The ‘co-bot’ will work alongside technicians in Ocado’s highly automated warehouses
Ocado has unveiled the ‘cobot’, a new “collaborative robot” that has been designed to support technicians in the company’s warehouses.
The company claims that the robot will help technicians maintain and repair its equipment in its highly automated warehouses.
Called ‘SecondHands’, the development of the robot has been partly financed by the EU-backed Horizon 2020 project that’s looking to create a so-called co-bots capable of providing maintenance support to technicians.
According to Ocado, the robot will act as a “second pair of hands”, hence the name, for maintenance technicians when they run into problems. It’s not intended to replace them, the company was keen to assert.
By observing a human technician’s capabilities, the company claims, the robot will learn new skills and be able to apply them to tasks that “require a level of precision or physical strength that are not available to human workers”.
It has been working on robots for a few years now, and is also conducting research in areas such as computer vision and cognition, human-robot interaction, mechatronics and perception.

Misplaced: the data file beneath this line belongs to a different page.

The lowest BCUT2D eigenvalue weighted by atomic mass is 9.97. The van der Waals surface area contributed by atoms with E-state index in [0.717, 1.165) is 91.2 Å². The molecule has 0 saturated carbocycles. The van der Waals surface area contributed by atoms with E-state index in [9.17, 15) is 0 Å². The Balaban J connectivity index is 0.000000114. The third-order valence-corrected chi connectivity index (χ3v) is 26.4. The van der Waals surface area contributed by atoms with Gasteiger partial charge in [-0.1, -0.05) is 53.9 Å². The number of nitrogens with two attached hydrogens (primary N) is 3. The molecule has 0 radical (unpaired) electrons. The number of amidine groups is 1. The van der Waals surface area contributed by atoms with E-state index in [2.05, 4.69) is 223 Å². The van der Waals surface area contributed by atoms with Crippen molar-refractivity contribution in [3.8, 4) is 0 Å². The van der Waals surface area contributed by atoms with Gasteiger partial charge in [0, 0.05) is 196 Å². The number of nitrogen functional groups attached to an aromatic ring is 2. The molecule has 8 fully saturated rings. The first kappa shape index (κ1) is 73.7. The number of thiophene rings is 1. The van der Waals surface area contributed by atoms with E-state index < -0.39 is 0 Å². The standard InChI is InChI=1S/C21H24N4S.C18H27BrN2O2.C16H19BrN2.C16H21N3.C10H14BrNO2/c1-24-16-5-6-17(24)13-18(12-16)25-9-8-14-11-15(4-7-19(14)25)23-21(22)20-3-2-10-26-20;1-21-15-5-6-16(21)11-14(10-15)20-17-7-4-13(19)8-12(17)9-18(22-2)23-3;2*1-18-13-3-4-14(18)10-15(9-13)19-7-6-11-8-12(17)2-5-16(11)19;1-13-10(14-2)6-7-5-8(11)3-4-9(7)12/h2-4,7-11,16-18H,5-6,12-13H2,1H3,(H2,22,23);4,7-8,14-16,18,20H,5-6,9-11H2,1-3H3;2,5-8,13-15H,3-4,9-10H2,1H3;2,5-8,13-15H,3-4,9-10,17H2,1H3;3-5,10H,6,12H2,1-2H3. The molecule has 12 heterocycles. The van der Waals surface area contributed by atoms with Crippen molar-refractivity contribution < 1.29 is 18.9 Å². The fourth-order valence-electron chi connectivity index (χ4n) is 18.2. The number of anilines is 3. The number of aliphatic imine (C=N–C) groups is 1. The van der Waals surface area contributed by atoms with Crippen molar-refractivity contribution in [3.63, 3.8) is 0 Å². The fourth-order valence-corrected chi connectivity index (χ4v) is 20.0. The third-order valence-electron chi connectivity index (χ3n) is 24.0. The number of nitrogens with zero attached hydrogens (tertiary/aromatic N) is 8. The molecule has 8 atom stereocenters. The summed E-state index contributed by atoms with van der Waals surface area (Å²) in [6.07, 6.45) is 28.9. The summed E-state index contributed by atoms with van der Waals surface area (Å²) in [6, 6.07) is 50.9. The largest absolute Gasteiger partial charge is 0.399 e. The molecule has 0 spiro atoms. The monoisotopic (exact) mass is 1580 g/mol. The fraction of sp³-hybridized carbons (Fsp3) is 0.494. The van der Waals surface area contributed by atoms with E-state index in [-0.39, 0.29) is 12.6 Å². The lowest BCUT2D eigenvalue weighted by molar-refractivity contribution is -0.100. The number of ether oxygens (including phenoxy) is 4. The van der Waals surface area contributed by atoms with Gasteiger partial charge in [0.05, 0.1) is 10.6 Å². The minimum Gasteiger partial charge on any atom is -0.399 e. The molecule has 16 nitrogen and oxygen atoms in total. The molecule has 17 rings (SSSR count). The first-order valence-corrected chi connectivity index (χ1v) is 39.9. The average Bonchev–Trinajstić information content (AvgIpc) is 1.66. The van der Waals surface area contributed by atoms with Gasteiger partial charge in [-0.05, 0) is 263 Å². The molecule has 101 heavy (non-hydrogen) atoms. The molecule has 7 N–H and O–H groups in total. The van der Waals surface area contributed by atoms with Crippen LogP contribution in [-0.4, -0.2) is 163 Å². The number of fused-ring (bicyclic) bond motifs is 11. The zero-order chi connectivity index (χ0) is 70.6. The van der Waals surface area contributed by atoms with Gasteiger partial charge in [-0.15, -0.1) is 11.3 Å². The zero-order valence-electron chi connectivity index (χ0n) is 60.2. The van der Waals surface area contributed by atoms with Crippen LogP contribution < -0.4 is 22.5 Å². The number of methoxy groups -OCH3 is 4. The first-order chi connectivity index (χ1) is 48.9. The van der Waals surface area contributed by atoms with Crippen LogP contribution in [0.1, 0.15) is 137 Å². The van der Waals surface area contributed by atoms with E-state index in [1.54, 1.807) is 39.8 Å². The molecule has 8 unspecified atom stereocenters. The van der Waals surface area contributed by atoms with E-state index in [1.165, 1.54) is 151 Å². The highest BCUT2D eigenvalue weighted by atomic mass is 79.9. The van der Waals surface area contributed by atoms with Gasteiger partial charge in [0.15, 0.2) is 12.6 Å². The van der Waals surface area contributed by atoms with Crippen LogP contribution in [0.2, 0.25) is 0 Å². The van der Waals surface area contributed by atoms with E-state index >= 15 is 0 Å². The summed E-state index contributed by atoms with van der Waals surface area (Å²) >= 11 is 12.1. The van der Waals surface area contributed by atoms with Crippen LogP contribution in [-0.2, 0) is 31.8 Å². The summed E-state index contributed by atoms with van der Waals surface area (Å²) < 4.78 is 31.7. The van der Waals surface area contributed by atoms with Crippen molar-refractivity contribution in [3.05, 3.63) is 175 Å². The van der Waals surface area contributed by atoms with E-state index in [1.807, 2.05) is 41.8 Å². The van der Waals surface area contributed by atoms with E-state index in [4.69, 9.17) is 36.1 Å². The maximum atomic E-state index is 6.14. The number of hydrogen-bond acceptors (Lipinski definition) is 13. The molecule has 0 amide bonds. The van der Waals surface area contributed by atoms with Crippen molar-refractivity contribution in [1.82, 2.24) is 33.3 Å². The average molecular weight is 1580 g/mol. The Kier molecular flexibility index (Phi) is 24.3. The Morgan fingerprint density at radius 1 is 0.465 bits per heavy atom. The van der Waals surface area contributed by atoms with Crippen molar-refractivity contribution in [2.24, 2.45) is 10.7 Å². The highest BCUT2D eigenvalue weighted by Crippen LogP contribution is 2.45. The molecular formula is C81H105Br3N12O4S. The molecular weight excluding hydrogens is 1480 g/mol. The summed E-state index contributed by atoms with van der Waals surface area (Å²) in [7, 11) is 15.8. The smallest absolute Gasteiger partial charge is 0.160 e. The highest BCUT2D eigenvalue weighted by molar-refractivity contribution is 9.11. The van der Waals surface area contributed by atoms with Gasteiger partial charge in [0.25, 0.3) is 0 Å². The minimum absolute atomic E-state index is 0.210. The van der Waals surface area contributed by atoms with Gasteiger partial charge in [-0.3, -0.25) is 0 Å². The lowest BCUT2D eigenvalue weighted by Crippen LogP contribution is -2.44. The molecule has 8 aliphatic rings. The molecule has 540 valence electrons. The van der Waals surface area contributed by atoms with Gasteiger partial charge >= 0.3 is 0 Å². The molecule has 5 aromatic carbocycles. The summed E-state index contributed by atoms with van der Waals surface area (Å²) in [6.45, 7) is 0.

The project has focused on designing a new robot assistant, tapping into knowledge base to “facilitate proactive help”, ensuring there’s human-bot interaction and applying advanced perception skills.
Ocado teamed up with École Polytechnique Fédérale de Lausanne (EPFL), Karlsruhe Institute of Technology (KIT), Sapienza Università di Roma and University College London (UCL) on the project.
Each of the research partners focused on their own areas of expertise. EPFL offered assistance with human-bot physical interaction and helped to implement action skills learning.
Meanwhile, the Karlsruhe Institute of Technology (KIT) developed the robot’s mechatronics, software operating system and control. It also generated grasping and manipulation skills for the bot.
Scientists at Sapienza University of Rome focused on the areas of human-action recognition, cognitive decision-making, task planning, and execution through continuous monitoring
And the UCL designed computer-vision techniques for the robot, enabling “3D human pose estimation” and “semantic 3D reconstruction of dynamic scenes”. Ocado refined the robot’s platform.
“SecondHands has the ambitious goal to solve one of the greatest challenges facing the robotics field: developing collaborative robots that can safely and intelligently interact with their human counterparts in a real-world factory environment,” said the firm.